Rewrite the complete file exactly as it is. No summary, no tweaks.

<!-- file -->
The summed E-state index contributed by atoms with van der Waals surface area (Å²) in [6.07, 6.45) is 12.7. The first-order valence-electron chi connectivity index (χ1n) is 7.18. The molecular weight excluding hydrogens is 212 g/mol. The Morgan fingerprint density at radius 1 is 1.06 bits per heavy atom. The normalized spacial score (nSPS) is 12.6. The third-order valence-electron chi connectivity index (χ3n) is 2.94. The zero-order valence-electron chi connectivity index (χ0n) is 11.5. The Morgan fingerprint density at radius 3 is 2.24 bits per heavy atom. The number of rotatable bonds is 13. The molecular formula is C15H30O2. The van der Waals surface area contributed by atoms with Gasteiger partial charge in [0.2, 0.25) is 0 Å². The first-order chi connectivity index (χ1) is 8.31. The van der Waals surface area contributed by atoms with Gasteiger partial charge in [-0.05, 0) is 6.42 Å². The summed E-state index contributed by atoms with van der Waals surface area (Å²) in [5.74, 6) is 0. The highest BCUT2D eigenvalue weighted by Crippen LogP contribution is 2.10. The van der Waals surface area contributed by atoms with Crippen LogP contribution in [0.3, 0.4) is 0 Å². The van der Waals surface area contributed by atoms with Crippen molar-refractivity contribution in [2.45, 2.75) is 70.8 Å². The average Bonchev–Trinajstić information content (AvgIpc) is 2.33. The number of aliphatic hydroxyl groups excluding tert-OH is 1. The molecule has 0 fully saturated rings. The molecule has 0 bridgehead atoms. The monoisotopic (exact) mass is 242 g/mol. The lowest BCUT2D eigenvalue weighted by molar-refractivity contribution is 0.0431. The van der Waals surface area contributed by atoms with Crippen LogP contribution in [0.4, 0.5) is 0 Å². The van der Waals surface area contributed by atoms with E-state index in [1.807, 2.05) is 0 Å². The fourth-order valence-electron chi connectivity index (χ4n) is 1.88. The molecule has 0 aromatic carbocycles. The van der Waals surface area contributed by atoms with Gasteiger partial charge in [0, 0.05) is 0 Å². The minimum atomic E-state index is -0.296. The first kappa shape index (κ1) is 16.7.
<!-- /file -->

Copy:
The summed E-state index contributed by atoms with van der Waals surface area (Å²) in [6.07, 6.45) is 12.7. The first-order valence-electron chi connectivity index (χ1n) is 7.18. The molecular weight excluding hydrogens is 212 g/mol. The Morgan fingerprint density at radius 1 is 1.06 bits per heavy atom. The normalized spacial score (nSPS) is 12.6. The third-order valence-electron chi connectivity index (χ3n) is 2.94. The zero-order valence-electron chi connectivity index (χ0n) is 11.5. The Morgan fingerprint density at radius 3 is 2.24 bits per heavy atom. The number of rotatable bonds is 13. The molecular formula is C15H30O2. The van der Waals surface area contributed by atoms with Gasteiger partial charge in [0.2, 0.25) is 0 Å². The first-order chi connectivity index (χ1) is 8.31. The van der Waals surface area contributed by atoms with Gasteiger partial charge in [-0.05, 0) is 6.42 Å². The summed E-state index contributed by atoms with van der Waals surface area (Å²) in [5.74, 6) is 0. The highest BCUT2D eigenvalue weighted by Crippen LogP contribution is 2.10. The van der Waals surface area contributed by atoms with Crippen LogP contribution in [0.3, 0.4) is 0 Å². The van der Waals surface area contributed by atoms with Crippen molar-refractivity contribution in [2.45, 2.75) is 70.8 Å². The average Bonchev–Trinajstić information content (AvgIpc) is 2.33. The number of aliphatic hydroxyl groups excluding tert-OH is 1. The molecule has 0 fully saturated rings. The molecule has 0 bridgehead atoms. The monoisotopic (exact) mass is 242 g/mol. The lowest BCUT2D eigenvalue weighted by molar-refractivity contribution is 0.0431. The van der Waals surface area contributed by atoms with Crippen LogP contribution in [0.4, 0.5) is 0 Å². The van der Waals surface area contributed by atoms with E-state index in [1.807, 2.05) is 0 Å². The fourth-order valence-electron chi connectivity index (χ4n) is 1.88. The molecule has 0 aromatic carbocycles. The van der Waals surface area contributed by atoms with Gasteiger partial charge in [0, 0.05) is 0 Å². The minimum atomic E-state index is -0.296. The first kappa shape index (κ1) is 16.7.